In a few days’ time, we’ll be ushering in the year of the Ox. For most of our Chinese friends, the annual reunion dinner is one of the most important meals to welcome the Lunar New Year.
If you’re invited to a local Chinese New Year celebration or just keen to know more about this dish, continue reading this article to learn more about the custom and history of this auspicious dish!
Yu Sheng trivia you didn’t know
The tradition of eating Yu Sheng is widely popular among Chinese only in Singapore and Malaysia. You would not be able to find this dish anywhere else in the world.
The name Yu Sheng directly translates to raw fish as the word sounds exactly like 余升, which means “increase in abundance”!
Don’t be surprised if you hear people calling this dish lo hei. This is in reference to the ritual of tossing the yu sheng upwards before eating it. In Cantonese, lo hei means “tossing up good fortune”!
What does each ingredient mean?
Each ingredient is added in one by one before the joyous lo hei ceremony starts, and each ingredient represents a meaning and is not included by random.
According to ladyironchef, here is the meaning behind each ingredient:
- carrots — blessings of good luck
- green radish — eternal youth
- white radish — good job opportunities or business prospect in the coming year
- raw fish — abundance and prosperity
- Pomelo — luck
- crushed peanuts — a sign that your home will be filled with many valuable possessions
- sesame seeds — prosperity for your business
- golden crackers — wealth
- plum sauce — key component that binds the salad together, it represents stronger ties among family and friends.
- pepper & cinnamon powder — signifies the wish for wealth
- oil — often drizzled onto the salad in a circular motion, this is to symbolise that money will come from all directions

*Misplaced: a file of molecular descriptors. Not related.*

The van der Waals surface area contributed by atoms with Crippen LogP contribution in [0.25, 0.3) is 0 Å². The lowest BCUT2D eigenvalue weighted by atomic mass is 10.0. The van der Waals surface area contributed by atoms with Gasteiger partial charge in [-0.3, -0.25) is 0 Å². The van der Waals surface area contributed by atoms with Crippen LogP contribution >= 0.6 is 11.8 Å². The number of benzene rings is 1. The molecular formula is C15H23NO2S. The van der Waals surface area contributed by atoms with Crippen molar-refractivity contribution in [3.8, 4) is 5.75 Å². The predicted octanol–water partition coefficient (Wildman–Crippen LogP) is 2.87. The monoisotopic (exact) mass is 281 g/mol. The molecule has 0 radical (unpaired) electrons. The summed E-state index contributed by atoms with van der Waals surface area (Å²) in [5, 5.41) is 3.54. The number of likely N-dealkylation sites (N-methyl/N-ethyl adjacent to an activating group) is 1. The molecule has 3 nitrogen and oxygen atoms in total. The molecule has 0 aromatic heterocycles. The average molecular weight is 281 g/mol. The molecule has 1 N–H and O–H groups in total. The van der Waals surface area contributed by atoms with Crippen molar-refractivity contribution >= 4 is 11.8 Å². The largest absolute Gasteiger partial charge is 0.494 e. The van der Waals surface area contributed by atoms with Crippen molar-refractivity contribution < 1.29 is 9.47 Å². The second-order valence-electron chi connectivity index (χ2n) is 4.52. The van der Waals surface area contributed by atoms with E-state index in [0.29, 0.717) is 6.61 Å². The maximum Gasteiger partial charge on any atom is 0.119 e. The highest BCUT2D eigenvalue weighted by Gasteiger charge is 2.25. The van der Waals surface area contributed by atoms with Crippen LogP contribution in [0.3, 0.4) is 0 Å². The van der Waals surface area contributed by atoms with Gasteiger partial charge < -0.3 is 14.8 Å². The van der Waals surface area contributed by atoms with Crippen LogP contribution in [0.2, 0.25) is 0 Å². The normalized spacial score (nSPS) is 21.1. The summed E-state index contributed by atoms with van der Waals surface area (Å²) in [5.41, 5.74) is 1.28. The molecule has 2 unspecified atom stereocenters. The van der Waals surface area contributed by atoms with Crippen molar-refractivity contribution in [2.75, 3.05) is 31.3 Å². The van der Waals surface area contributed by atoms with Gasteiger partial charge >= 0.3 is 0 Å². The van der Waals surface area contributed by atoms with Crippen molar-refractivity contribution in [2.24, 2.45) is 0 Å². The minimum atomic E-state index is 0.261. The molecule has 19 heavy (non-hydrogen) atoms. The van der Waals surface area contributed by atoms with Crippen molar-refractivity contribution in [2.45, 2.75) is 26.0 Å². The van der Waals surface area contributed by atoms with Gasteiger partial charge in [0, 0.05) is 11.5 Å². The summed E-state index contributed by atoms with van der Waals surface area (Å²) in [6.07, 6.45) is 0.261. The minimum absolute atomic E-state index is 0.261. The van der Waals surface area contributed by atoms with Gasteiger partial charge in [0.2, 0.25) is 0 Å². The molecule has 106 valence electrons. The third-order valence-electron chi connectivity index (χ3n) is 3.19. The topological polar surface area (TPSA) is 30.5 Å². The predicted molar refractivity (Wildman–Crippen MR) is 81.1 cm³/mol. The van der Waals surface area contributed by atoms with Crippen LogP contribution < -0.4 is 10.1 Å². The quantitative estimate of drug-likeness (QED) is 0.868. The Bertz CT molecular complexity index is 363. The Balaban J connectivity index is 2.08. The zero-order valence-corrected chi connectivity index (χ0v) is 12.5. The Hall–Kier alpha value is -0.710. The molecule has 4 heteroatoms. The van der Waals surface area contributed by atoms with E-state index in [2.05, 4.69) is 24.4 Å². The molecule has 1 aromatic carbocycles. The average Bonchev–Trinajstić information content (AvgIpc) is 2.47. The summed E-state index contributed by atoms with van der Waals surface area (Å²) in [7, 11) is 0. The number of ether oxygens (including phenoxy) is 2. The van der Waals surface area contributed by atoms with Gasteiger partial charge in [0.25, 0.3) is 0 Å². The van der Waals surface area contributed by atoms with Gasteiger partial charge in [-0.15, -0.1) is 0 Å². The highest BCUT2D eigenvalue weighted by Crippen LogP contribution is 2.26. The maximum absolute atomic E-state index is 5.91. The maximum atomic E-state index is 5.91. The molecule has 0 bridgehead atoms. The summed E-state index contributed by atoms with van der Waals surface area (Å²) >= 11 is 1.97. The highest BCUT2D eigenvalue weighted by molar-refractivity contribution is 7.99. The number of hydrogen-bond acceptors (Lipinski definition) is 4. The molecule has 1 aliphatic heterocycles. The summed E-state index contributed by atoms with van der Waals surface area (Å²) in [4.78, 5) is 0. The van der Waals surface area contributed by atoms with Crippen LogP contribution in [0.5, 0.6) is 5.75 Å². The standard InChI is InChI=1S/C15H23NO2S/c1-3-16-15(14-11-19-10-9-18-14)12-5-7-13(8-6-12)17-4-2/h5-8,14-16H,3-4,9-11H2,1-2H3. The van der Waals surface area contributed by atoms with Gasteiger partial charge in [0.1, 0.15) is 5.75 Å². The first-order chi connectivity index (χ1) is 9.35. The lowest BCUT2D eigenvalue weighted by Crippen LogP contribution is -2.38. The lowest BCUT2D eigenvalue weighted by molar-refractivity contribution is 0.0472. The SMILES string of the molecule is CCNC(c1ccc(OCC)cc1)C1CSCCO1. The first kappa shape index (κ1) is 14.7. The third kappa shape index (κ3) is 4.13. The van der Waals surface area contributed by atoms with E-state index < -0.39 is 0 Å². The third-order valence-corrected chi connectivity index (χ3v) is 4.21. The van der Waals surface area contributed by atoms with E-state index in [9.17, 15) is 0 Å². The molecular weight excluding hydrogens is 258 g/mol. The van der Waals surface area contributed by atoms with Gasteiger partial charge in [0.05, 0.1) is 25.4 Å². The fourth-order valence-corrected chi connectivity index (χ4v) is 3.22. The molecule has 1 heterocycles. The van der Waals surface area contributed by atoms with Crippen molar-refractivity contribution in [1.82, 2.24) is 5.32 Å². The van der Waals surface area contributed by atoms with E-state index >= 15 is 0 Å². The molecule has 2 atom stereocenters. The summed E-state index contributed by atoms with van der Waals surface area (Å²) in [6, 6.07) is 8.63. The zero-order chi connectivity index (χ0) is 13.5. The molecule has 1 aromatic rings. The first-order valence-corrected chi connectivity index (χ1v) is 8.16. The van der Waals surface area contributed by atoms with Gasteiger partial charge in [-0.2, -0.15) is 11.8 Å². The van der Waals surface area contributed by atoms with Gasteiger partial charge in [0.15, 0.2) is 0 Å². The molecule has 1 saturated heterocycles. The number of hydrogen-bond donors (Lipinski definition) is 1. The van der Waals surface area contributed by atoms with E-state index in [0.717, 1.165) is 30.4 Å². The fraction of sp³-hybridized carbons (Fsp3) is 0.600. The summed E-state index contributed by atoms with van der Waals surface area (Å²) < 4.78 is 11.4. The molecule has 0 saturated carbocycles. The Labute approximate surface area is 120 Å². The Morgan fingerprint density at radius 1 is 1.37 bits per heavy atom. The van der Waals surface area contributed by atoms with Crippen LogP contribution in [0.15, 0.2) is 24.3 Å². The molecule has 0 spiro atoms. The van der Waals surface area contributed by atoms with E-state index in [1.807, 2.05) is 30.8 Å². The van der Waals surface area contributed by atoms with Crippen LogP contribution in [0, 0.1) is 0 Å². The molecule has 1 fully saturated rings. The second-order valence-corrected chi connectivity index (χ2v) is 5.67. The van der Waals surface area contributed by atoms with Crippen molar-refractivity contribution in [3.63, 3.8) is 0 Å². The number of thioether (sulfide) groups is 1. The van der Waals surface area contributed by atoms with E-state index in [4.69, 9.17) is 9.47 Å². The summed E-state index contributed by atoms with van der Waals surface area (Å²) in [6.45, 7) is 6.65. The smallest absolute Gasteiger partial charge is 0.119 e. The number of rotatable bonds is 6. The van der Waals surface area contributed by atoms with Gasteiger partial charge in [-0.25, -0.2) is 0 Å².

Huat to say?
Besides adding the ingredients step-by-step, it is also important to utter the right phrases during lo hei. So, huat are the phrases you must say?
When adding raw fish, say “ nian nian you yu “ which means abundance throughout the new year.
Say “ da ji da li “ when adding pomelo, lime or oranges. The word ‘ji’ sounds similar to luck in Mandarin.
While drizzling the oil, say “ cai yuan guang jin “ meaning may wealth flow in from everywhere.
Just like how sweet plum juice is, say “ tian tian mi mi “, which means “may life be blissful and sweet”.
Say “ hong yun dang tou “ when adding in shredded carrots. That phrase means “good luck will come to you”.
When putting in green radish, say “ qing chun chang zhu “ meaning “may you have eternal youth”.
Say “ bian di huang jin “ when adding the golden crackers, in hopes that your house will be filled with gold!
Remember to consult your Mandarin speaking friends before shouting these phrases out loud, you don’t want to mispronounce it and accidentally say something wrong! 🤣 But, if you are doing lo hei in a restaurant, no shouting is allowed to prevent the spread of Covid-19 through droplets!
And don’t forget to toss the Yu Sheng as high as you can. The higher the better!
Happy Chinese New Year! Gong Xi Fa Cai!